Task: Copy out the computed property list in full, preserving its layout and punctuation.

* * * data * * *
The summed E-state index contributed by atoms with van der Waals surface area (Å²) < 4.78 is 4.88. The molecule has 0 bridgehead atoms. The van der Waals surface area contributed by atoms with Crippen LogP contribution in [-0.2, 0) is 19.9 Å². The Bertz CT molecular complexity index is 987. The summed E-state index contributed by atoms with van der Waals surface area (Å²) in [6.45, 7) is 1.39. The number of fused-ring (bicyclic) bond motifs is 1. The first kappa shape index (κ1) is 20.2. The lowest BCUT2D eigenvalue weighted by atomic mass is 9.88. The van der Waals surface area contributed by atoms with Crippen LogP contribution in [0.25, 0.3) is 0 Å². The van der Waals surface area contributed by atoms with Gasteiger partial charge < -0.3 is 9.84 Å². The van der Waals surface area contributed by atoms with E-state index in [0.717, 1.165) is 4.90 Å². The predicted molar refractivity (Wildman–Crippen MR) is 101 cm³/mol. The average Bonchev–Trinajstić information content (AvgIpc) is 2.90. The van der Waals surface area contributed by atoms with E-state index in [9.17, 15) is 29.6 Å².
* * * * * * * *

The summed E-state index contributed by atoms with van der Waals surface area (Å²) < 4.78 is 4.88. The molecule has 0 bridgehead atoms. The van der Waals surface area contributed by atoms with Crippen LogP contribution in [-0.2, 0) is 19.9 Å². The Bertz CT molecular complexity index is 987. The summed E-state index contributed by atoms with van der Waals surface area (Å²) in [6.45, 7) is 1.39. The number of fused-ring (bicyclic) bond motifs is 1. The first kappa shape index (κ1) is 20.2. The lowest BCUT2D eigenvalue weighted by atomic mass is 9.88. The van der Waals surface area contributed by atoms with Crippen LogP contribution in [0.25, 0.3) is 0 Å². The van der Waals surface area contributed by atoms with Gasteiger partial charge < -0.3 is 9.84 Å². The van der Waals surface area contributed by atoms with E-state index in [0.717, 1.165) is 4.90 Å². The predicted molar refractivity (Wildman–Crippen MR) is 101 cm³/mol. The average Bonchev–Trinajstić information content (AvgIpc) is 2.90. The van der Waals surface area contributed by atoms with E-state index in [9.17, 15) is 29.6 Å².